Thanks to the Information Technology (IT) revolution, the productivity and productivity growth achieved in the United States from the second half of the 1990s completed its process and lost its influence with the advent of the Millennium. Today, the effects of AI and robotic technology, referred to as the Fourth Industrial Revolution, in the economy and society are being evaluated. In particular, the controversy over the substitution of human labor with AI and robots escalated. Meanwhile, AI technologies, from medicine to tourism, telecommunications to finance, are increasingly taking place and role in almost every sector. These developments heralded a new era before the pandemic. In the second 10 years of the 2000s, these developments were the subject of many scientific research and articles under the main title “the impact of AI and robotic business processes on employment”.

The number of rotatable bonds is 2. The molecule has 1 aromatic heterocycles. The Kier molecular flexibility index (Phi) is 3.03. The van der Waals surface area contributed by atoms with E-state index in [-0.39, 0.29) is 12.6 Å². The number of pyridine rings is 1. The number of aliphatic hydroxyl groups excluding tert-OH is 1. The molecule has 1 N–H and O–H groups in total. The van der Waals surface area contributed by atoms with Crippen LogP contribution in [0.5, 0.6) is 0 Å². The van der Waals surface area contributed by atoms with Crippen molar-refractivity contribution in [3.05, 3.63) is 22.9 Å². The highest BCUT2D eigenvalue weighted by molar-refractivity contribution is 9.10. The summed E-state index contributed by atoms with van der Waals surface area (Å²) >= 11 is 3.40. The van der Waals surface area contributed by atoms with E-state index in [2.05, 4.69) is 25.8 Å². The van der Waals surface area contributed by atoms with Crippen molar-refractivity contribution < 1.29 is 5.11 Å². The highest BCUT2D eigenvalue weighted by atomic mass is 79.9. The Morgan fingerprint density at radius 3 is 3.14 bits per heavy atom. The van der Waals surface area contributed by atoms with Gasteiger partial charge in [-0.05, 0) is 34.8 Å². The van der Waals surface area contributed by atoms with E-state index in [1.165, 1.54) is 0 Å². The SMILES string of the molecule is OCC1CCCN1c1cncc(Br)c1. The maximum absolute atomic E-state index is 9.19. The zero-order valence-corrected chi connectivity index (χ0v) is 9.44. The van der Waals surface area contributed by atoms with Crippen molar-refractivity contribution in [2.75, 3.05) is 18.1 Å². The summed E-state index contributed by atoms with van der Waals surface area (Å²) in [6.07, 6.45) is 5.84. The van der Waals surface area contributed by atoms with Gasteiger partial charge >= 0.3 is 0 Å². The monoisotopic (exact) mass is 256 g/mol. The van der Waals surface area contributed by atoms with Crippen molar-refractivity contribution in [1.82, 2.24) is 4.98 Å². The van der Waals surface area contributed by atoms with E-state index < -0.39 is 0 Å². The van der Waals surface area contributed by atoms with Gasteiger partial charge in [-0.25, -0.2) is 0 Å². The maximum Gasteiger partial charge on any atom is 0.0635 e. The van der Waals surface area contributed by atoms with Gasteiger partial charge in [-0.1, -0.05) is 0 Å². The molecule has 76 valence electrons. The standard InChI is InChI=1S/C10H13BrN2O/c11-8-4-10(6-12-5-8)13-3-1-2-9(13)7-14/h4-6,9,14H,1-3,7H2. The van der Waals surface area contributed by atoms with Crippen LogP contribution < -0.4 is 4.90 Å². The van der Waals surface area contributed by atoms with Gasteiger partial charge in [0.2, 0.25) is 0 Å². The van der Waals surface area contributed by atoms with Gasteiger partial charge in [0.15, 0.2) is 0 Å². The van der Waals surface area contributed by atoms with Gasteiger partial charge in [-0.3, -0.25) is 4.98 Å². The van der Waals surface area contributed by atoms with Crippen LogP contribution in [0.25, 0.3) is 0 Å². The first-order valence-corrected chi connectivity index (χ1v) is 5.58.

Carl Benedikt Frey and Michael Osborne of the Oxford Martin School, Oxford University’s Department of Social Science Research and Policy Development published the research titled: “The Future of employment: how sensitive are jobs to computerization?” in 2013. In line with advances in machine learning and mobile robotics, the researchers calculated that about 47% of U.S. employment would undergo structural changes. Joel Mokyr, Chris Vickers and Nicholas L. Ziebarth published the article titled, ” the history of technological anxiety and the future of economic growth: is this time different?” in 2015 in the Journal of Economic Perspectives of the American Economic Association. In the article, they searched the historical lessons learned since the Industrial Revolution at the end of the century and argued that computers and robots would lead to new products and services, and that these product innovations would lead to new professions that could not be imagined. ‎‎‎‎‎‎‎‎‎‎‎‎‎‎‎‎‎‎‎‎‎‎‎‎‎‎‎‎‎‎‎‎‎‎‎‎‎‎‎‎‎‎‎‎‎‎‎‎‎‎‎‎‎‎‎‎‎‎‎‎‎‎‎‎‎‎‎‎‎‎‎‎‎‎‎‎‎‎‎‎‎‎‎‎‎‎‎‎‎‎‎‎‎‎‎‎‎‎‎‎‎‎‎‎‎‎‎‎‎‎‎‎‎‎‎‎‎‎‎‎‎‎‎‎‎‎‎‎‎‎‎‎‎‎‎‎‎‎‎‎‎‎‎‎‎‎‎‎‎‎‎‎‎‎‎‎‎‎‎‎‎‎‎‎‎‎‎‎‎‎‎‎‎‎‎‎‎‎‎‎‎‎‎‎‎‎‎‎‎‎‎‎‎‎‎‎‎‎‎‎‎‎‎‎‎‎‎‎‎‎‎‎‎‎‎‎‎‎‎‎‎‎‎‎‎‎‎‎‎‎‎‎‎‎‎‎‎‎‎‎‎‎‎‎‎‎‎‎‎‎‎‎‎‎‎‎‎‎‎‎‎‎‎‎‎‎‎‎‎‎‎‎‎‎‎‎‎‎‎‎‎‎‎‎‎‎‎‎‎‎‎‎‎‎‎‎‎‎‎‎‎‎‎‎‎‎‎‎‎‎‎‎‎‎‎‎‎‎‎‎‎‎‎‎‎‎‎‎‎‎‎‎‎‎‎‎‎‎‎‎‎‎‎‎‎‎‎‎‎‎‎‎‎‎‎‎‎‎‎‎‎‎‎‎‎‎‎‎‎‎‎‎‎‎‎‎‎‎‎‎‎‎‎‎‎‎‎‎‎‎‎‎‎‎‎‎‎‎‎‎‎‎‎‎‎‎‎‎‎‎‎‎‎‎‎‎‎‎‎‎‎‎‎‎‎‎‎‎‎‎‎‎‎‎‎‎‎‎‎‎‎‎‎‎‎‎‎‎‎‎‎‎‎‎‎‎‎‎‎‎‎‎‎‎‎‎‎‎‎‎‎‎‎‎‎‎‎‎‎‎